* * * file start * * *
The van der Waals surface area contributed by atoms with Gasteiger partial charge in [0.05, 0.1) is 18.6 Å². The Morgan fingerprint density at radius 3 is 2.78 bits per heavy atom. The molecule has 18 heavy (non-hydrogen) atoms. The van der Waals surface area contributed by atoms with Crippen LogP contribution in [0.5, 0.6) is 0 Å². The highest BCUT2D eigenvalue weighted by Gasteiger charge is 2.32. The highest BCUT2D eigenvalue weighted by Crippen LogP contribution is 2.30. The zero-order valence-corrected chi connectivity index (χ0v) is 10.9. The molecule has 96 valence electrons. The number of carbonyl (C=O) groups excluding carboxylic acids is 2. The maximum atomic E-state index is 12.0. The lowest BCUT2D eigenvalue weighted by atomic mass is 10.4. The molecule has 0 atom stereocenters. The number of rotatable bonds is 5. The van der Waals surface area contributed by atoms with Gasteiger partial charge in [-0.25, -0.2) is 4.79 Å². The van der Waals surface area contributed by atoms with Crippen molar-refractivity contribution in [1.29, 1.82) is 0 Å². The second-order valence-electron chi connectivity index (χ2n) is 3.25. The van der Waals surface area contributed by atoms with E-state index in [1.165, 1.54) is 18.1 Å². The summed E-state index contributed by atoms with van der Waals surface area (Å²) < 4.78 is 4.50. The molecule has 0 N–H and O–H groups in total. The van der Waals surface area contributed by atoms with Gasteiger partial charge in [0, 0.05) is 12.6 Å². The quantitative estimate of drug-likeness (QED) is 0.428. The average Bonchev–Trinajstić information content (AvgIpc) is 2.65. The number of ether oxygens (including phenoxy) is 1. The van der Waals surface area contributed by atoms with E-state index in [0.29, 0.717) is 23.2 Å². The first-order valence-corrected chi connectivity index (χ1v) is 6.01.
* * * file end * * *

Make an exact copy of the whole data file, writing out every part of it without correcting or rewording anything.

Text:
The van der Waals surface area contributed by atoms with Gasteiger partial charge in [0.05, 0.1) is 18.6 Å². The Morgan fingerprint density at radius 3 is 2.78 bits per heavy atom. The molecule has 18 heavy (non-hydrogen) atoms. The van der Waals surface area contributed by atoms with Crippen LogP contribution in [0.5, 0.6) is 0 Å². The highest BCUT2D eigenvalue weighted by Gasteiger charge is 2.32. The highest BCUT2D eigenvalue weighted by Crippen LogP contribution is 2.30. The zero-order valence-corrected chi connectivity index (χ0v) is 10.9. The molecule has 96 valence electrons. The number of carbonyl (C=O) groups excluding carboxylic acids is 2. The maximum atomic E-state index is 12.0. The lowest BCUT2D eigenvalue weighted by atomic mass is 10.4. The molecule has 0 atom stereocenters. The number of rotatable bonds is 5. The van der Waals surface area contributed by atoms with Gasteiger partial charge in [-0.25, -0.2) is 4.79 Å². The van der Waals surface area contributed by atoms with Crippen molar-refractivity contribution in [1.29, 1.82) is 0 Å². The second-order valence-electron chi connectivity index (χ2n) is 3.25. The van der Waals surface area contributed by atoms with E-state index in [1.165, 1.54) is 18.1 Å². The summed E-state index contributed by atoms with van der Waals surface area (Å²) < 4.78 is 4.50. The molecule has 0 N–H and O–H groups in total. The van der Waals surface area contributed by atoms with Gasteiger partial charge in [0, 0.05) is 12.6 Å². The quantitative estimate of drug-likeness (QED) is 0.428. The average Bonchev–Trinajstić information content (AvgIpc) is 2.65. The number of ether oxygens (including phenoxy) is 1. The van der Waals surface area contributed by atoms with E-state index in [0.29, 0.717) is 23.2 Å². The first-order valence-corrected chi connectivity index (χ1v) is 6.01.